Ten Financial Items to Keep in a Safe Deposit Box

1. Deeds and titles to home, vehicle, and other real property

2. Certificates of Deposit contracts, and savings, stock, and bond certificates

3. Coin and stamp collections

4. Credit card list with phone numbers

5. Insurance documents

6. Household inventories (videotaped, if possible)

7. Valuable jewelry and family heirlooms

8. Listing of bank, savings accounts, and major assets

9. Pension certificates

10. Wills and trust agreements (you and your attorney should have copies)

Your Free Credit Report

Each of the three nationwide credit reporting agencies, Equifax, Experian, and TransUnion, will now provide you with a free copy of your credit report, at your request, once every 12 months. The free reports will be phased in during a nine-month period, rolling from the west coast to the east beginning December 1, 2004. Read more...


Quick: When is your cable bill due? How much do you have in your checking, saving, investment, and retirement accounts? What is the interest rate on your credit card? Do you know your net worth? Relax. The answers to these questions don’t have to be on the tip of your tongue, though they should be easily and readily accessible. If finding out this information requires extensive detective work, you are probably too removed from your personal financial operations. To close the gap, simplify your system.

Choose a Household Money Manager
Multiple money managers can be like too many cooks in the kitchen. Pare down by choosing one person to be responsible for all or most of the household’s financial duties. To make it equitable, consider switching the position every six months. Make sure all relevant parties have immediate and stress-free access to the information (i.e., no one should have to ask six times for the balance of the brokerage account).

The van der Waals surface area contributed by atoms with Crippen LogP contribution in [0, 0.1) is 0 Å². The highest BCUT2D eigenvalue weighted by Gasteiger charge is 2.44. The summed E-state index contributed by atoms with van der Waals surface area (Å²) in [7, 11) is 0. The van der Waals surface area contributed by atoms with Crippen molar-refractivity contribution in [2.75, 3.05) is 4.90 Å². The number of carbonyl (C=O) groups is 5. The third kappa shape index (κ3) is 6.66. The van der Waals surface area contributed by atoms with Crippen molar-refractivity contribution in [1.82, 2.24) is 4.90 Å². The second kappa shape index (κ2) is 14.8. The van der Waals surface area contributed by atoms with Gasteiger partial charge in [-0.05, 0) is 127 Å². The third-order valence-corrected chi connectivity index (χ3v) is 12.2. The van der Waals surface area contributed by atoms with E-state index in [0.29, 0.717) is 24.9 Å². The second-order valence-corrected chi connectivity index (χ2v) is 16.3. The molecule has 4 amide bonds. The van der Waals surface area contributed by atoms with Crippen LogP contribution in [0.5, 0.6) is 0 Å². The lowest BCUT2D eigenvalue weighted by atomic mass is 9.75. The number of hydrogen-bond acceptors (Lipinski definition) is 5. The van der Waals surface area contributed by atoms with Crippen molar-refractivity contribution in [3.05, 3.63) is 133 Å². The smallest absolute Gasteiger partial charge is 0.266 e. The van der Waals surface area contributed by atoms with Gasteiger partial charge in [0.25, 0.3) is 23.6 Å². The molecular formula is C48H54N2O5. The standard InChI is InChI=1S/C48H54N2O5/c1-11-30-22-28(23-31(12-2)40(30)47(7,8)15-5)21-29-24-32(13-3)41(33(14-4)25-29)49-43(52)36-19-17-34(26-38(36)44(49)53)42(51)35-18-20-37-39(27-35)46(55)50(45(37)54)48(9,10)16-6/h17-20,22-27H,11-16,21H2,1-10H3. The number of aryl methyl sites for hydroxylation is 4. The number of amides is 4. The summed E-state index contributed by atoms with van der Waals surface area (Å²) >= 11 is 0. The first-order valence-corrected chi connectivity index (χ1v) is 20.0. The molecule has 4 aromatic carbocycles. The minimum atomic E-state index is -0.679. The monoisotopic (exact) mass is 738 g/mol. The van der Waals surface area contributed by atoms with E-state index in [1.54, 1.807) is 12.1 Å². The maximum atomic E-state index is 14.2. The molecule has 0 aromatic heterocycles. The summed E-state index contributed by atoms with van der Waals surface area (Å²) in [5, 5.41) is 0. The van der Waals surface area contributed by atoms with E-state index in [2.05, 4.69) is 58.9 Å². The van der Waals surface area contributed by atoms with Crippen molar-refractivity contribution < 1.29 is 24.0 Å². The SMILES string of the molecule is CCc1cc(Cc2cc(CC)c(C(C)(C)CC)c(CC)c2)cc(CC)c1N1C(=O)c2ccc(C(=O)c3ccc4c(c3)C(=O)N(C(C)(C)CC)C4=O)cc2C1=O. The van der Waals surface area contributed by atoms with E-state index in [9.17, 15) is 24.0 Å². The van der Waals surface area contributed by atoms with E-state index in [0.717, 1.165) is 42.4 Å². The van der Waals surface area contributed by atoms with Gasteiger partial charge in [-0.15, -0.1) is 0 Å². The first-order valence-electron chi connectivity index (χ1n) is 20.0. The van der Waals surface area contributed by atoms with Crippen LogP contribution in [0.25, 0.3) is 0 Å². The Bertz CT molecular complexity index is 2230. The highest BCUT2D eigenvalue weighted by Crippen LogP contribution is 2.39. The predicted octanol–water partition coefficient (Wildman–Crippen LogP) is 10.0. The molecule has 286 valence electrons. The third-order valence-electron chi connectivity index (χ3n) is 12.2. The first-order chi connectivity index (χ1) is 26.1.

Make the Most of Your Computer
The Internet is not just for looking up baseball scores or movie reviews. If you have a home computer with Internet access, use it to its full capacity:

  • Sign up for online bill-pay with your financial institution – it’s safe, in most cases free, and once set up could not be easier to useUse software that allows you to track spending and investment activity
  • View checking, saving, and investment account statements online.

Develop a Budget
Nothing gets you in touch with your finances faster than hammering out a budget. List each of your expenses in detail, taking care to include periodic and annual expenses. For example, if you pay your car insurance twice a year, divide the amount you pay by six and add it to your monthly budget. Subtract the total of your expenses from the total of your net (post-tax) income. You’ll immediately know if you’re in the red or the black – knowledge that will enable you to make changes based on your needs and goals. Once you have a budget established, stay in touch by referring to it often.

Consolidate Your Credit